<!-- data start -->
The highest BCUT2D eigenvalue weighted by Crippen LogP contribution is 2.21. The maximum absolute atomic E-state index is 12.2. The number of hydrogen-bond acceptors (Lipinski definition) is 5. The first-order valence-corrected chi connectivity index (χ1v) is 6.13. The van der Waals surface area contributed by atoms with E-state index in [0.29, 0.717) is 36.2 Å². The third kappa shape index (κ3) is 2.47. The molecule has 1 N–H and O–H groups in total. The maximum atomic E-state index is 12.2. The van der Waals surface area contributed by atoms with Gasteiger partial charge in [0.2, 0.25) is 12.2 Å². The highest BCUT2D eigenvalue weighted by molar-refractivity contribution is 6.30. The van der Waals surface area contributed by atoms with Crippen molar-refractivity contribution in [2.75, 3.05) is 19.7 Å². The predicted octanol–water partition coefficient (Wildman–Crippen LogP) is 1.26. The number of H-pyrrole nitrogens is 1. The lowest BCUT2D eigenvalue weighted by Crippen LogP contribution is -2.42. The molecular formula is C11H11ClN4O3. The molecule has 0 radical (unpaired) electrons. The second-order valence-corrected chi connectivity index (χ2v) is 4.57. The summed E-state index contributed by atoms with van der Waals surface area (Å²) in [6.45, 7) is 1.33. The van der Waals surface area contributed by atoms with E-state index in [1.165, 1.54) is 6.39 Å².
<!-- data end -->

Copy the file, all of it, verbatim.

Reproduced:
The highest BCUT2D eigenvalue weighted by Crippen LogP contribution is 2.21. The maximum absolute atomic E-state index is 12.2. The number of hydrogen-bond acceptors (Lipinski definition) is 5. The first-order valence-corrected chi connectivity index (χ1v) is 6.13. The van der Waals surface area contributed by atoms with E-state index in [0.29, 0.717) is 36.2 Å². The third kappa shape index (κ3) is 2.47. The molecule has 1 N–H and O–H groups in total. The maximum atomic E-state index is 12.2. The van der Waals surface area contributed by atoms with Gasteiger partial charge in [0.2, 0.25) is 12.2 Å². The highest BCUT2D eigenvalue weighted by molar-refractivity contribution is 6.30. The van der Waals surface area contributed by atoms with Crippen molar-refractivity contribution in [2.75, 3.05) is 19.7 Å². The predicted octanol–water partition coefficient (Wildman–Crippen LogP) is 1.26. The number of H-pyrrole nitrogens is 1. The lowest BCUT2D eigenvalue weighted by Crippen LogP contribution is -2.42. The molecular formula is C11H11ClN4O3. The molecule has 0 radical (unpaired) electrons. The second-order valence-corrected chi connectivity index (χ2v) is 4.57. The summed E-state index contributed by atoms with van der Waals surface area (Å²) in [6.45, 7) is 1.33. The van der Waals surface area contributed by atoms with E-state index in [1.165, 1.54) is 6.39 Å².